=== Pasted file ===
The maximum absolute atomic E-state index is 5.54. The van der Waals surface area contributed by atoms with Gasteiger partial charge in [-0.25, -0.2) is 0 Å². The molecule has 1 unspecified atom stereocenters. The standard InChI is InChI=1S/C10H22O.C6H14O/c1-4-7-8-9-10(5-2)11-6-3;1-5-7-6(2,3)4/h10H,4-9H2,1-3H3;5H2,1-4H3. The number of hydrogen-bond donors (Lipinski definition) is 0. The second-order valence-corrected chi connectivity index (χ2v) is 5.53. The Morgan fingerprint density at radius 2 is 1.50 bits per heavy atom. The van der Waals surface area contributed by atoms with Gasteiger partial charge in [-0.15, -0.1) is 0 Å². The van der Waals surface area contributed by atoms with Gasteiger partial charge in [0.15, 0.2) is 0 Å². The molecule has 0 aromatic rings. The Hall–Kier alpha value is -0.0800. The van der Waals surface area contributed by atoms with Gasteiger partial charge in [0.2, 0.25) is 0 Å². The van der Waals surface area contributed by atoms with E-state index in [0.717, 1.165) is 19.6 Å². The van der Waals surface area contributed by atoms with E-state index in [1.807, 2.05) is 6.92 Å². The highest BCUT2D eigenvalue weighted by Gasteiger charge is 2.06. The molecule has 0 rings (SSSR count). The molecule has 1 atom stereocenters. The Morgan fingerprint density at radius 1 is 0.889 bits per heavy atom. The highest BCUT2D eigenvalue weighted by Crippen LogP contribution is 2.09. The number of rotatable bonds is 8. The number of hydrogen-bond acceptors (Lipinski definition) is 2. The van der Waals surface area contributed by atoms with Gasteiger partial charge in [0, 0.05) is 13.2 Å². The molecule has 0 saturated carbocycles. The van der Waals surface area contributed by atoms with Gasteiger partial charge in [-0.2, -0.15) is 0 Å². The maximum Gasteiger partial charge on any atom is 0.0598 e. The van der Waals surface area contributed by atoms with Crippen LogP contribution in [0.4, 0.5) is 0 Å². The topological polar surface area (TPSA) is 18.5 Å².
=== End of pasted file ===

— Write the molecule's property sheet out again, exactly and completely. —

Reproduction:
The maximum absolute atomic E-state index is 5.54. The van der Waals surface area contributed by atoms with Gasteiger partial charge in [-0.25, -0.2) is 0 Å². The molecule has 1 unspecified atom stereocenters. The standard InChI is InChI=1S/C10H22O.C6H14O/c1-4-7-8-9-10(5-2)11-6-3;1-5-7-6(2,3)4/h10H,4-9H2,1-3H3;5H2,1-4H3. The number of hydrogen-bond donors (Lipinski definition) is 0. The second-order valence-corrected chi connectivity index (χ2v) is 5.53. The Morgan fingerprint density at radius 2 is 1.50 bits per heavy atom. The van der Waals surface area contributed by atoms with Gasteiger partial charge in [-0.15, -0.1) is 0 Å². The van der Waals surface area contributed by atoms with Gasteiger partial charge in [0.15, 0.2) is 0 Å². The molecule has 0 aromatic rings. The Hall–Kier alpha value is -0.0800. The van der Waals surface area contributed by atoms with Gasteiger partial charge in [0.2, 0.25) is 0 Å². The van der Waals surface area contributed by atoms with E-state index in [0.717, 1.165) is 19.6 Å². The van der Waals surface area contributed by atoms with E-state index in [1.807, 2.05) is 6.92 Å². The highest BCUT2D eigenvalue weighted by Gasteiger charge is 2.06. The molecule has 0 rings (SSSR count). The molecule has 1 atom stereocenters. The Morgan fingerprint density at radius 1 is 0.889 bits per heavy atom. The highest BCUT2D eigenvalue weighted by Crippen LogP contribution is 2.09. The number of rotatable bonds is 8. The number of hydrogen-bond acceptors (Lipinski definition) is 2. The van der Waals surface area contributed by atoms with Gasteiger partial charge in [0, 0.05) is 13.2 Å². The molecule has 0 saturated carbocycles. The van der Waals surface area contributed by atoms with Gasteiger partial charge in [-0.2, -0.15) is 0 Å². The maximum Gasteiger partial charge on any atom is 0.0598 e. The van der Waals surface area contributed by atoms with Crippen LogP contribution in [0.4, 0.5) is 0 Å². The topological polar surface area (TPSA) is 18.5 Å².